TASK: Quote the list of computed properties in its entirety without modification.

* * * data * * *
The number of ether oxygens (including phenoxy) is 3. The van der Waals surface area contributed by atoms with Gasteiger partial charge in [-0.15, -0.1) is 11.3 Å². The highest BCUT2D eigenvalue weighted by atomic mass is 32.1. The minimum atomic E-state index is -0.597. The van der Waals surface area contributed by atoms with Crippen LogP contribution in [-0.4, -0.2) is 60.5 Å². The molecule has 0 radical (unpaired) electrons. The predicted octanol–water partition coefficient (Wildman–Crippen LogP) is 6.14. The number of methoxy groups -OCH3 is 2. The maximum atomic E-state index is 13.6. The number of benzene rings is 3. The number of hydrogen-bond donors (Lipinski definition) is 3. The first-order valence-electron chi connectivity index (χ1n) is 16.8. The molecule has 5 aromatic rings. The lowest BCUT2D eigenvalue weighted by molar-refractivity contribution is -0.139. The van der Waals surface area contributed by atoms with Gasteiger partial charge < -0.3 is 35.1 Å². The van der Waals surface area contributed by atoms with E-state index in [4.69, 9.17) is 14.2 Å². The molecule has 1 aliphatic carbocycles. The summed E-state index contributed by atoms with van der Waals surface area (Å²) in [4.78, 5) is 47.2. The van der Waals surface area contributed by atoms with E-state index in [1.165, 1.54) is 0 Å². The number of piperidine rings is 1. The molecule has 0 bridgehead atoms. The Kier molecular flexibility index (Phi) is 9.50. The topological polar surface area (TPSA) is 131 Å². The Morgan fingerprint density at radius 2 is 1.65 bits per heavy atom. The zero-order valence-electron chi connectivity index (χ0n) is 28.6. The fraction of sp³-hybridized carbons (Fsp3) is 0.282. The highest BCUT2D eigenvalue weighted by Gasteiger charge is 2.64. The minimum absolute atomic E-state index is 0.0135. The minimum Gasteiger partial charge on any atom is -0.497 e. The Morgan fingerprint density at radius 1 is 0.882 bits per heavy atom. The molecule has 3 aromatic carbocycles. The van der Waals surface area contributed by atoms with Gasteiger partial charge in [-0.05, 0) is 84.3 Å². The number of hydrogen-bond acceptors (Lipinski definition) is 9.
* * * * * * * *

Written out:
The number of ether oxygens (including phenoxy) is 3. The van der Waals surface area contributed by atoms with Gasteiger partial charge in [-0.15, -0.1) is 11.3 Å². The highest BCUT2D eigenvalue weighted by atomic mass is 32.1. The minimum atomic E-state index is -0.597. The van der Waals surface area contributed by atoms with Crippen LogP contribution in [-0.4, -0.2) is 60.5 Å². The molecule has 0 radical (unpaired) electrons. The predicted octanol–water partition coefficient (Wildman–Crippen LogP) is 6.14. The number of methoxy groups -OCH3 is 2. The maximum atomic E-state index is 13.6. The number of benzene rings is 3. The number of hydrogen-bond donors (Lipinski definition) is 3. The first-order valence-electron chi connectivity index (χ1n) is 16.8. The molecule has 5 aromatic rings. The lowest BCUT2D eigenvalue weighted by molar-refractivity contribution is -0.139. The van der Waals surface area contributed by atoms with Gasteiger partial charge < -0.3 is 35.1 Å². The van der Waals surface area contributed by atoms with E-state index in [4.69, 9.17) is 14.2 Å². The molecule has 1 aliphatic carbocycles. The summed E-state index contributed by atoms with van der Waals surface area (Å²) in [4.78, 5) is 47.2. The van der Waals surface area contributed by atoms with E-state index in [1.165, 1.54) is 0 Å². The number of piperidine rings is 1. The molecule has 0 bridgehead atoms. The Kier molecular flexibility index (Phi) is 9.50. The topological polar surface area (TPSA) is 131 Å². The Morgan fingerprint density at radius 2 is 1.65 bits per heavy atom. The zero-order valence-electron chi connectivity index (χ0n) is 28.6. The fraction of sp³-hybridized carbons (Fsp3) is 0.282. The highest BCUT2D eigenvalue weighted by Gasteiger charge is 2.64. The minimum absolute atomic E-state index is 0.0135. The minimum Gasteiger partial charge on any atom is -0.497 e. The Morgan fingerprint density at radius 1 is 0.882 bits per heavy atom. The molecule has 3 aromatic carbocycles. The van der Waals surface area contributed by atoms with Gasteiger partial charge in [-0.05, 0) is 84.3 Å². The number of hydrogen-bond acceptors (Lipinski definition) is 9.